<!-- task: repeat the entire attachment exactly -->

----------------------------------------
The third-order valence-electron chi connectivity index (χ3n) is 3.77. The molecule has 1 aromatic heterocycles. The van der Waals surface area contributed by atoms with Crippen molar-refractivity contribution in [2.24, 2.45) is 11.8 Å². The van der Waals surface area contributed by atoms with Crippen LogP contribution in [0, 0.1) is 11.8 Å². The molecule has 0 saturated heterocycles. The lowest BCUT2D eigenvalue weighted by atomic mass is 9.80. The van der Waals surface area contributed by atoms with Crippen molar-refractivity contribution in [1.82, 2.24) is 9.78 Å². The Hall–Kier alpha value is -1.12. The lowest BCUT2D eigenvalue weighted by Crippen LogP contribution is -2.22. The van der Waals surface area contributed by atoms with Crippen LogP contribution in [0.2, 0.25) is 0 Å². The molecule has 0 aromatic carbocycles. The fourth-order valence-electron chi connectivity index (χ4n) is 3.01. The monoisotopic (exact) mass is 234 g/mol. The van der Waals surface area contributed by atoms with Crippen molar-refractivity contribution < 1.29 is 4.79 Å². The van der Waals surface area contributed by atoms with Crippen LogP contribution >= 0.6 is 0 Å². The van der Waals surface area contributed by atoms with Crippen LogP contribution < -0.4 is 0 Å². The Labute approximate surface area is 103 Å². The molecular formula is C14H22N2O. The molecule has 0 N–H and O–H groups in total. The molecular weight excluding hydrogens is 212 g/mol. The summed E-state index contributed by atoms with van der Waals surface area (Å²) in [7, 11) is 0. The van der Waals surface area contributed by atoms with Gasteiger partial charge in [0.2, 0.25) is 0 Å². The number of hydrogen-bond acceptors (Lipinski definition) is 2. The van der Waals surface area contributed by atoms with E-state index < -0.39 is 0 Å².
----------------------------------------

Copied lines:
The third-order valence-electron chi connectivity index (χ3n) is 3.77. The molecule has 1 aromatic heterocycles. The van der Waals surface area contributed by atoms with Crippen molar-refractivity contribution in [2.24, 2.45) is 11.8 Å². The van der Waals surface area contributed by atoms with Crippen LogP contribution in [0, 0.1) is 11.8 Å². The molecule has 0 saturated heterocycles. The lowest BCUT2D eigenvalue weighted by atomic mass is 9.80. The van der Waals surface area contributed by atoms with Crippen molar-refractivity contribution in [1.82, 2.24) is 9.78 Å². The Hall–Kier alpha value is -1.12. The lowest BCUT2D eigenvalue weighted by Crippen LogP contribution is -2.22. The van der Waals surface area contributed by atoms with Crippen LogP contribution in [0.2, 0.25) is 0 Å². The molecule has 0 aromatic carbocycles. The fourth-order valence-electron chi connectivity index (χ4n) is 3.01. The monoisotopic (exact) mass is 234 g/mol. The van der Waals surface area contributed by atoms with Crippen molar-refractivity contribution < 1.29 is 4.79 Å². The van der Waals surface area contributed by atoms with Crippen LogP contribution >= 0.6 is 0 Å². The van der Waals surface area contributed by atoms with Crippen LogP contribution < -0.4 is 0 Å². The Labute approximate surface area is 103 Å². The molecular formula is C14H22N2O. The molecule has 0 N–H and O–H groups in total. The molecular weight excluding hydrogens is 212 g/mol. The summed E-state index contributed by atoms with van der Waals surface area (Å²) in [7, 11) is 0. The van der Waals surface area contributed by atoms with Gasteiger partial charge in [0.2, 0.25) is 0 Å². The number of hydrogen-bond acceptors (Lipinski definition) is 2. The van der Waals surface area contributed by atoms with E-state index < -0.39 is 0 Å².